At ten, Arya was the next youngest after prim, proper Sansa, and she as as far from prim and proper as Mya had ever seen. She was a skinny, spindly, rough-and-tumble girl, all dirty knees and scraped elbows. Her dresses were largely patchwork and it was evident Mrs. Stark made her do the repairs herself. Where Sansa’s needlework was fine and perfectly spaced, Arya’s was roughshod and distracted, her patches scattered and uneven. The girl always made Mya laugh with her antics, and she was always hanging off Robb or Theon’s arm, begging them to let her ride the range with them. Theon would always shake her off, irritated, but Robb would be more gentle with his sister, laughing and telling her “Maybe next time.”
“You always say that!” Mya overheard Arya one morning as Robb and Theon were about to head out to the barn. She was in the kitchen, awkwardly tying herbs into bundles to dry, and out the window, she saw Robb crouch down, eye-level with his youngest sister on the porch outside. She'd been at the ranch about a month now, and despite a new awkwardness around Robb, she was finally starting to feel at home here.
“We need someone to look after the ranch while we’re gone. If trouble comes knockin’, you’re the best shot in the house.” Robb’s tone was serious without being patronizing, and even though Arya’s jaw jutted out, so did her chest. “If Wildlings raid us, you know Ma’s gonna be busy getting the boys in the cellar, and Sansa’s no good with a gun. So you’re it, little girl.”
“Don’t call me that.” Arya groused. She was more annoyed with being reminded that she was a girl rather than her small size, Mya knew. In the yard, Mya saw Theon scuff a foot in the grass and spit.
“Get a move on, Stark, ‘f you wanna be done by noon.”
“Just hang on.” Robb glanced at Theon, then back at Arya. “When Pa comes back, you ask him if I can take you out on the range, alright? If he says yes, then we’ll ride out to the western pasture. Might go out by Deepwood Motte, alright?” Mya couldn’t hear Arya’s mumbled response, but Robb grinned. “There’s a girl.”
“Robb, I swear to God if you don’t quit lollygaggin’...”
“Alright, I said.” Robb rose and brushed dirt off his knees, ruffling Arya’s hair. “Arya, you go help Miss Alice gather up the eggs like Ma wanted, y’hear? We’ll be home before long.” He glanced at Mya as he set his hat on his messy auburn curls, and followed Theon to the barn. Too late, she tried to make herself look busy with the herbs she was tying, but for a moment their gazes locked, and Mya's cheeks blazed as he turned away. Ever since their kiss, Robb had been trying to distance himself from her. Even Mya could see that - he made a point of never being alone with her again, or if he was, he found an excuse to run out to the barn, or back to the house, or he suddenly heard Rickon and Bran fighting and had to break them up.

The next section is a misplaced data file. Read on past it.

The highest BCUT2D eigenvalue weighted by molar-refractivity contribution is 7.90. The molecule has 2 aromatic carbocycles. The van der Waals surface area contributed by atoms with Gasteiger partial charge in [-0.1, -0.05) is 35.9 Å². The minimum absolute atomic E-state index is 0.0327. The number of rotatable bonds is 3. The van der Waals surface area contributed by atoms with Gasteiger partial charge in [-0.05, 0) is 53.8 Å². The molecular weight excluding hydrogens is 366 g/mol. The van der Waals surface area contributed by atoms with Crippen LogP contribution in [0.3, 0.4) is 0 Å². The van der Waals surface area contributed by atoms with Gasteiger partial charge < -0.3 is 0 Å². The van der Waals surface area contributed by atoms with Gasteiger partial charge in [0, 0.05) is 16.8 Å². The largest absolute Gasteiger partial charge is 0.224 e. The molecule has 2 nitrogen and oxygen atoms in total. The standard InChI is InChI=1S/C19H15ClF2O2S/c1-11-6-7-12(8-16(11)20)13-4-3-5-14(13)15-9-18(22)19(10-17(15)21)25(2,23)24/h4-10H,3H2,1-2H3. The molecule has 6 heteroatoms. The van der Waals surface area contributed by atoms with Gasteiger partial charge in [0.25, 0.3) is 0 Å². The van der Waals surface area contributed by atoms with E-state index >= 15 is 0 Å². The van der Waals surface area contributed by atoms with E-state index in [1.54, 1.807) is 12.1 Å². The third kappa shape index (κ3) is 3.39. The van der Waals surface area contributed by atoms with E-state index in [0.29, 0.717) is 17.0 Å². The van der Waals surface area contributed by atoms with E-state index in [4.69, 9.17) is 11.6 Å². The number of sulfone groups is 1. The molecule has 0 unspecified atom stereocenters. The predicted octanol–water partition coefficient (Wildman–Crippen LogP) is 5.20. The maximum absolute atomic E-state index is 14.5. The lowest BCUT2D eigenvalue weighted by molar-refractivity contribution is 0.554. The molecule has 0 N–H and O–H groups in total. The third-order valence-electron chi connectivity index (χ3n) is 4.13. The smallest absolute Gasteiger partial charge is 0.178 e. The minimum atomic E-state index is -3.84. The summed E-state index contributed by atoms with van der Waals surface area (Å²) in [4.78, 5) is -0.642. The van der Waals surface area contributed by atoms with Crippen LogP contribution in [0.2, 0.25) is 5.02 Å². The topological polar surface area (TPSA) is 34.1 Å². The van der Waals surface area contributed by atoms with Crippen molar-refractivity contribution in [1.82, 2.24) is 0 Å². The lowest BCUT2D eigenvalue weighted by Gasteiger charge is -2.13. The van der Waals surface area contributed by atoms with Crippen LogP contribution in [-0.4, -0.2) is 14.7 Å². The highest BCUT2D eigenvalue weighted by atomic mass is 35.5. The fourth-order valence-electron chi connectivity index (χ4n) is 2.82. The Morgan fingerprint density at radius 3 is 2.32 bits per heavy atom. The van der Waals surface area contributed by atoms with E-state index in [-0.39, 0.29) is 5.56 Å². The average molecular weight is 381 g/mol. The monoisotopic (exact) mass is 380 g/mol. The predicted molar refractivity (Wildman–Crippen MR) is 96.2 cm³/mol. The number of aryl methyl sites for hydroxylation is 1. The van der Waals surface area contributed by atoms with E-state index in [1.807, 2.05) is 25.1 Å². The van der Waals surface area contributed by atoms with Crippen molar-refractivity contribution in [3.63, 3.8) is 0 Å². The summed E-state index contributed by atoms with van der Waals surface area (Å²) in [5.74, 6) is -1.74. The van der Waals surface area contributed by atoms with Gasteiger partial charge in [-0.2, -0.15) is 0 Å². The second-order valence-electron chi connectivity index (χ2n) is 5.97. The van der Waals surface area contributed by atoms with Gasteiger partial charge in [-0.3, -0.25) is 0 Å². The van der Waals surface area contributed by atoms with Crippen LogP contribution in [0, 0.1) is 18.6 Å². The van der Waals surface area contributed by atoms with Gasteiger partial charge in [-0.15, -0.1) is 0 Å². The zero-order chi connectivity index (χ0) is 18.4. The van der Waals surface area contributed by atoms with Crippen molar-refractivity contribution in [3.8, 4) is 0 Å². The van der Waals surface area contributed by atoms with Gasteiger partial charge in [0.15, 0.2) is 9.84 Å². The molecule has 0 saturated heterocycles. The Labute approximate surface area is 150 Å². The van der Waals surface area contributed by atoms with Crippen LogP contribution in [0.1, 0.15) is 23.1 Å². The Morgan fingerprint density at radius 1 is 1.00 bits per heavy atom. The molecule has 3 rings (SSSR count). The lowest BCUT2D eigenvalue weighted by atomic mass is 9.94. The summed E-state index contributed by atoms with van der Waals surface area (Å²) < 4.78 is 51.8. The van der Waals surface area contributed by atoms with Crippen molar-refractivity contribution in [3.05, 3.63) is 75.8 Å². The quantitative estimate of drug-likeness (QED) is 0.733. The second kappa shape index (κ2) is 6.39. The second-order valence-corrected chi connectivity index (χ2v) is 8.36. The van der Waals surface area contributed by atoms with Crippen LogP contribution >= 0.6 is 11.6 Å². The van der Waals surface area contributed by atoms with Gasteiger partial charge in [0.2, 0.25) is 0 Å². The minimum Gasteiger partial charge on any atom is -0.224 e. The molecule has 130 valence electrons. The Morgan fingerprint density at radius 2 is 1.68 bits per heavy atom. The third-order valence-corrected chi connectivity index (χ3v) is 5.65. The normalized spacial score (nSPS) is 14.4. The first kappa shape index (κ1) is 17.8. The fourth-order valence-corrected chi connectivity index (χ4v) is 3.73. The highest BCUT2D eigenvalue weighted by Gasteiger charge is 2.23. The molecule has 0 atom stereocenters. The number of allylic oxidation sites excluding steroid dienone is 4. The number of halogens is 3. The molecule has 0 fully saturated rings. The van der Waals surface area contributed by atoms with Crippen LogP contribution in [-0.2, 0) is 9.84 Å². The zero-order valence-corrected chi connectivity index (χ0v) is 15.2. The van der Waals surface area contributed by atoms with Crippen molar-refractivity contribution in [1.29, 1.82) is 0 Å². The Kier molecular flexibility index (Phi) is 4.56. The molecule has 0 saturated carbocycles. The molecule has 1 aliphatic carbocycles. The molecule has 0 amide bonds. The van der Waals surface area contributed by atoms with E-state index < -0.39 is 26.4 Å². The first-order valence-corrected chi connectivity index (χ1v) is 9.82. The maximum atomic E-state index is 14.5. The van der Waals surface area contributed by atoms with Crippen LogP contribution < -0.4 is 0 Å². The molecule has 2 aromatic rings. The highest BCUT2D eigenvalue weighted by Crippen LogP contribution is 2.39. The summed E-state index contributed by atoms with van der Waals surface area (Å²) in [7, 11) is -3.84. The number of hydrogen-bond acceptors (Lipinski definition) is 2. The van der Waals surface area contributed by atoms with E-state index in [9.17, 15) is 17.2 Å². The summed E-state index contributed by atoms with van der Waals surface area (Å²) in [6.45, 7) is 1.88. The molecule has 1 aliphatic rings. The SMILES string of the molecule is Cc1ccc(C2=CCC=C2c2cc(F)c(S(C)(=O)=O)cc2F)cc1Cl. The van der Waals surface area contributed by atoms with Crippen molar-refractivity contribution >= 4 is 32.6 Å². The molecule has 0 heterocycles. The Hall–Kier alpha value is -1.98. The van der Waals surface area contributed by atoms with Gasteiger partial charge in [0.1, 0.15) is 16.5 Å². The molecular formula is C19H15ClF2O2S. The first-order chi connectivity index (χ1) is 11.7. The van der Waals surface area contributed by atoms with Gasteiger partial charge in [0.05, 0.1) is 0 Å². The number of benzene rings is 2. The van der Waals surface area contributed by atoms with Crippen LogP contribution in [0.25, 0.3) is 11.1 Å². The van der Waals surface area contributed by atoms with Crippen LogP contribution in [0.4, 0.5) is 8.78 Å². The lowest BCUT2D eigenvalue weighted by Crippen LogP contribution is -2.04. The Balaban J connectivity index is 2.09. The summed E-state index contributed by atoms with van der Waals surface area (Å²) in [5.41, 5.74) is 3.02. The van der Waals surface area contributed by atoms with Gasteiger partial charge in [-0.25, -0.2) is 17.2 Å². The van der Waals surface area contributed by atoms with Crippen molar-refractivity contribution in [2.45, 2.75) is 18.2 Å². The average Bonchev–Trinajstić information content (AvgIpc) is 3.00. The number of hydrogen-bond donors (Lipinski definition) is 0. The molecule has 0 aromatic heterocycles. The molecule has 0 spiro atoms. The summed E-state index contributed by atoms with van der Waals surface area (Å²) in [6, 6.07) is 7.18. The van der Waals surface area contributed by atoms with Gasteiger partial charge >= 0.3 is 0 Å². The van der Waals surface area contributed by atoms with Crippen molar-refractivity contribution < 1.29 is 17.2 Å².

“He fancies you, y’know. Robb does.” Arya told Mya matter-of-factly later as they stooped in the chicken coop. Mya paused in brushing hay off her skirt, her eyebrows and hopes raised. “When you’re not lookin’, he looks at you the same way Jory looked at Miss Dacey and they wound up havin’ to get married last Wintermas, and then in the spring Miss Dacey caught twins, a boy ‘n a girl. Sansa wanted her to name them Abel and Mabel but I thought that made them sound like a pair a’ prize hogs.” She looked peevishly at Mya, swiping a lock of brown hair off her cheek. “Me an’ Sansa got in a tussle after that and I pushed her in the pig yard and Pa took a switch to me.’
“I…” Mya felt her cheeks blaze as she gently pushed a plump brown chicken off her nest to gather the speckled eggs underneath her. The hen scolded her with a warbling cluck and pecked at her hand. “Stop that.” She didn’t want to discuss Robb, especially not with his littlest sister. “I’m sure your Pa just didn’t want you and your sister fighting.”
Arya set her half-full basket down in the hay and picked up a chicken feather, twirling it in her fingers. “Sansa’s just dumb. All she cares about is lace and flowers and songs and she never wants to go out riding with me. An’ Miss Dacey doesn’t have time for it now neither, not with the babes.”
Looking at Arya’s petulant expression, Mya realized she was in horribly over her head. She didn’t have any siblings. The other girls at the brothel...well, other than Randa, they just barely managed to not tear each other to pieces. She cleared her throat and stuck a finger under her cast, trying for an itchy spot. “Who’re Miss Dacey and Jory?”
Arya picked up her basket again, tucking it against her narrow hip. “Jory’s a sharecropper for Pa, and Dacey...I dunno. She raises the children, I guess, and tends house like Ma. She’s out in the field with Jory’s shop a lot.” She looked up at Mya, squinting as they exited the chicken coop. “I don’t think Jeyne’ll be too keen on Robb liking you, though.”